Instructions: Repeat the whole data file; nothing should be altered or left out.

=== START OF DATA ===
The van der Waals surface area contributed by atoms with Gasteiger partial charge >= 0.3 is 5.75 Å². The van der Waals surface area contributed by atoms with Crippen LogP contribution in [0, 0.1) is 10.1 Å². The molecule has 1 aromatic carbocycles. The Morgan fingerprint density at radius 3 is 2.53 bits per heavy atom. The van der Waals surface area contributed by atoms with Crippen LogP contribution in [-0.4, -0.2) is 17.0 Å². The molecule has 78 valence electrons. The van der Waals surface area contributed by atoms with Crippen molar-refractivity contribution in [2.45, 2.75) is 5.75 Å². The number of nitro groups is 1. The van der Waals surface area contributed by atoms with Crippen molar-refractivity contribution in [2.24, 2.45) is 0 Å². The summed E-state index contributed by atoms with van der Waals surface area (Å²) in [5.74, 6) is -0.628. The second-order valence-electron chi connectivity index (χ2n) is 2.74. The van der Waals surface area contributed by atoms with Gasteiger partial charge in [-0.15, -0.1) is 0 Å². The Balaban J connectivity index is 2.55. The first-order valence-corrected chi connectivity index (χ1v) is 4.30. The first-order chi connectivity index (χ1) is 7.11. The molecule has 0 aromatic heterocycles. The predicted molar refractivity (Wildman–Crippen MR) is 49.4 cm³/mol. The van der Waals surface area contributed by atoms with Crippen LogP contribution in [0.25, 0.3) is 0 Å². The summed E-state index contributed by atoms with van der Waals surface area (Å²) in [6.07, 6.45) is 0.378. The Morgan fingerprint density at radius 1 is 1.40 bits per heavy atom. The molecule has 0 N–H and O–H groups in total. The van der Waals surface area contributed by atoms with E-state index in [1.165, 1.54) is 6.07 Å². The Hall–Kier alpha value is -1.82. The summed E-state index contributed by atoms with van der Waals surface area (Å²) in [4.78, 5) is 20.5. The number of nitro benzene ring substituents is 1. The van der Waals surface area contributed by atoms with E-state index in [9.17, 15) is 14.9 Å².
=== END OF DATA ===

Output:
The van der Waals surface area contributed by atoms with Gasteiger partial charge >= 0.3 is 5.75 Å². The van der Waals surface area contributed by atoms with Crippen LogP contribution in [0, 0.1) is 10.1 Å². The molecule has 1 aromatic carbocycles. The Morgan fingerprint density at radius 3 is 2.53 bits per heavy atom. The van der Waals surface area contributed by atoms with Crippen LogP contribution in [-0.4, -0.2) is 17.0 Å². The molecule has 78 valence electrons. The van der Waals surface area contributed by atoms with Crippen molar-refractivity contribution in [2.45, 2.75) is 5.75 Å². The number of nitro groups is 1. The van der Waals surface area contributed by atoms with Crippen molar-refractivity contribution in [2.24, 2.45) is 0 Å². The summed E-state index contributed by atoms with van der Waals surface area (Å²) in [5.74, 6) is -0.628. The second-order valence-electron chi connectivity index (χ2n) is 2.74. The van der Waals surface area contributed by atoms with Gasteiger partial charge in [-0.15, -0.1) is 0 Å². The Balaban J connectivity index is 2.55. The first-order valence-corrected chi connectivity index (χ1v) is 4.30. The first-order chi connectivity index (χ1) is 7.11. The molecule has 0 aromatic heterocycles. The predicted molar refractivity (Wildman–Crippen MR) is 49.4 cm³/mol. The van der Waals surface area contributed by atoms with Crippen LogP contribution in [0.25, 0.3) is 0 Å². The summed E-state index contributed by atoms with van der Waals surface area (Å²) in [6.07, 6.45) is 0.378. The Morgan fingerprint density at radius 1 is 1.40 bits per heavy atom. The molecule has 0 N–H and O–H groups in total. The van der Waals surface area contributed by atoms with E-state index in [1.165, 1.54) is 6.07 Å². The Hall–Kier alpha value is -1.82. The summed E-state index contributed by atoms with van der Waals surface area (Å²) in [4.78, 5) is 20.5. The number of nitro benzene ring substituents is 1. The van der Waals surface area contributed by atoms with E-state index in [9.17, 15) is 14.9 Å².